Tampa streamlines community garden application listen05/19/11 Kate Bradshaw
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More and more people are thinking differently about open space. Residents in cities across the country are digging up patches of grass and replacing them with edible plants. Today Tampa City Council made it a little easier for local neighborhoods to get them going.
For the second time, council member Mary Mulhern read the non-flowery language of an ordinance that does away with the chunky process once required for sprouting a community garden in Tampa. For the second time, the council unanimously passed it. Resident Marilyn Smith, whoâ€™s known for her fierce criticisms of government officials, wasnâ€™t so critical today. She said itâ€™s about time the city look to a place like New York, which is light years ahead on community gardening.
They have done this in New York City and turned some terrible sites into very productive food, and that's plus all the other environmental benefits that come from cleaning up the junk, the trash, and junkies hanging around in there, etc. They have parks in the middle of their cities much more than they ever have before, and now they have green-growing, food-bearing plants. What's wrong with that?
A community garden is a public space where members of the surrounding area grow fruits, vegetables, and herbs. Before the ordinance, anyone wanting to transform open space in their neighborhood into one of these had to pay $2,000 in fees and undergo a public hearing. Neighborhood associations had said the hearings gave residents who donâ€™t support a proposed garden a chance to voice their concerns. Now, all proposals will undergo administrative review at a cost of about $200. Kitty Wallace is community garden chair for the Tampa Garden Club.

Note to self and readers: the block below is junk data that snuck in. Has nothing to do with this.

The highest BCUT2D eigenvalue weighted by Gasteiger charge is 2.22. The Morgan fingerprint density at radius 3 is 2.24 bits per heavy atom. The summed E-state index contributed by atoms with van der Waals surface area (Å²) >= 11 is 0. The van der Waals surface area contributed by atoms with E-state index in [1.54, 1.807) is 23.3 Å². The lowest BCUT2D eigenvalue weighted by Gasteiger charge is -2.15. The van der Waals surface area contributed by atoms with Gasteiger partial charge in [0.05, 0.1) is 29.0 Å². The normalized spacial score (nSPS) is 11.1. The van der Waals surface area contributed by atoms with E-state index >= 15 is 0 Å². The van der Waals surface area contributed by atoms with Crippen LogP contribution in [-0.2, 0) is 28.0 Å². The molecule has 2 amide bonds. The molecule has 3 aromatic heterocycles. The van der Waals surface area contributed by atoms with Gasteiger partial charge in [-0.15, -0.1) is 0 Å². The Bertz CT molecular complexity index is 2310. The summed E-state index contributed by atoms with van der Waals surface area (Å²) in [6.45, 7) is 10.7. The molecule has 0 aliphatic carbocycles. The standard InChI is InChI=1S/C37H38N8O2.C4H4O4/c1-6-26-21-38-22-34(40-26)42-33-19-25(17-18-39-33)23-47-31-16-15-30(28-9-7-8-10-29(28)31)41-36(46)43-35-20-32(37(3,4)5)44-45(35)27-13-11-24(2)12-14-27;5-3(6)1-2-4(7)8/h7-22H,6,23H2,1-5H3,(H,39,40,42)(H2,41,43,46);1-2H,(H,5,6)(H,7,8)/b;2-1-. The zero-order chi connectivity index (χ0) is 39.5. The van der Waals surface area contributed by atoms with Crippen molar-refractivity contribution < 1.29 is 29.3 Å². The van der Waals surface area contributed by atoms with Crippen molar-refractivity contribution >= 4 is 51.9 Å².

I'm actively involved with organizers from the other gardens in developing a Hillsborough community-garden network.
She said the network thatâ€™s developing will help interested parties throughout the city follow the American Community Garden Association guidelines.
Those are things that we take on as responsibilities when we garden in a public place, that we will keep it well-organized, well-maintained, that there will be no interruption of other private owners' use of their property, that it will be a well-run endeavor.
Proponents say urban gardens not only provide a sustainable means of food production, but they can also serve as welcome respite from the grind and gridlock of city living.